Keith Miller

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Re: Juicy new Case Study- Should I sell or rent?
« Reply #4 on: July 21, 2016, 04:58:32 AM »
Thanks for your take J Boogle, I appreciate it. One note is I had the math wrong on taxes and insurance, I still had the PMI included, when that has been removed. I corrected it on the original post, taxes and insurance are now only $168.

Dicey

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Re: Juicy new Case Study- Should I sell or rent?
« Reply #5 on: July 23, 2016, 04:50:26 PM »
You could try renting it for two years, then sell it in year three, so you meet the "must live in it for two of the last five years" test for the 500k exemption.

It's a gamble, but if you hand picked your tenants, and the shit doesn't hit the fan, it could work.

Personally, at those rates, I'm meh on paying off the student loans in too much of a hurry. See: Badass arebelspy.

pbkmaine

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Re: Juicy new Case Study- Should I sell or rent?
« Reply #6 on: July 23, 2016, 05:12:58 PM »
Sell.

Jim2001

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Re: Juicy new Case Study- Should I sell or rent?
« Reply #7 on: July 24, 2016, 12:47:28 PM »
You could try renting it for two years, then sell it in year three, so you meet the "must live in it for two of the last five years" test for the 500k exemption.

It's a gamble, but if you hand picked your tenants, and the shit doesn't hit the fan, it could work.

Personally, at those rates, I'm meh on paying off the student loans in too much of a hurry. See: Badass arebelspy.

+1 for Diane's input.

It's effectively a $95000 decision.  I'd suggest taking a look at http://www.realestatetiming.com/home.html and listen to his interviews on YouTube.  You can buy the book for about $30 and do the research on Boston yourself (the MMM way) or subscribe to the news letter in which he apparently is tracking Boston (and the book comes with the newsletter).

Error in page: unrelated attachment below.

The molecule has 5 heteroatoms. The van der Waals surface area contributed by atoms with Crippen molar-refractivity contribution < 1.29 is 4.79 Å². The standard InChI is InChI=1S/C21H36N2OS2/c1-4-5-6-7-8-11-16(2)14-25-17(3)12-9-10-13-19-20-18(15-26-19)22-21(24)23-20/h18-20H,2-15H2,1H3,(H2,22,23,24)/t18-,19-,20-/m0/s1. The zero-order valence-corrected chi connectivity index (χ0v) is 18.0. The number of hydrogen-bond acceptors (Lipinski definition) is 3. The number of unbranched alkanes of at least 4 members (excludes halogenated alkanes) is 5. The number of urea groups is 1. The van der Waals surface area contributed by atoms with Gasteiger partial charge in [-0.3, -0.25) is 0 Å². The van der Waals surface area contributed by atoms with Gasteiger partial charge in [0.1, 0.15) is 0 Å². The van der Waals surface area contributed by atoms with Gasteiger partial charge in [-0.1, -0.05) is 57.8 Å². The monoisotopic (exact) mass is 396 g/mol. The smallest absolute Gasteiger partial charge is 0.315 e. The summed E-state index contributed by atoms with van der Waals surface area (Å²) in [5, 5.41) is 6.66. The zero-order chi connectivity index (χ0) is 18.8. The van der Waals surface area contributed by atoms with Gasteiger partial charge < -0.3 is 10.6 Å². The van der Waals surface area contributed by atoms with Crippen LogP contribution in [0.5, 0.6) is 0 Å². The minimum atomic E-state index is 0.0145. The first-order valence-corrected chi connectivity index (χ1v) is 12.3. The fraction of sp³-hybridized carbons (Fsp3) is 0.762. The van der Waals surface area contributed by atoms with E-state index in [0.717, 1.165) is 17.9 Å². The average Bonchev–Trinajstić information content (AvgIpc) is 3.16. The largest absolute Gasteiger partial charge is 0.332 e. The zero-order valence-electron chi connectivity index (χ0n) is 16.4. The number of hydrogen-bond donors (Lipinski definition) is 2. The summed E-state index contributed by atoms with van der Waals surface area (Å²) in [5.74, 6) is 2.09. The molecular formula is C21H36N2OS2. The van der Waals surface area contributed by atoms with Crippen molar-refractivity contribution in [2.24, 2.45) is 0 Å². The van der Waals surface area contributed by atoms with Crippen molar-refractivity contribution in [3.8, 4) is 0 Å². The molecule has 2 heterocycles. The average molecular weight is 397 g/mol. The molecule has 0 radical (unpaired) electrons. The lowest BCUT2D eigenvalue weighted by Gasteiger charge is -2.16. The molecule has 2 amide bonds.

I've heard Mr. Campbell speak, bought the book and subscribed to the newsletter for a couple of years (he wasn't tracking my cities when I let it expire and built my own spreadsheet - the book tells you how). In general, the premise is that metro real estate markets move in cycles, which can be measured and the momentum charted.  This decision process triggered the sale on my first rental property at the top of the Los Angeles market in 2006.  According to Zillow, it still hasn't come back up to the price I sold it for.

So, if you're thinking about the appreciation play, this tool kit can help determine when to get out.


Keith Miller

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Re: Juicy new Case Study- Should I sell or rent?
« Reply #8 on: July 25, 2016, 04:08:39 AM »
Thanks for the tip Jim, I'll definitely be checking Robert Campbell out. Turns out I'm not very good at including important information into my case study, I should have mentioned that my wife and I have lived here for 3 years already (I updated the original post with this). Thanks for all the input Jim, pbkmaine, and Diane!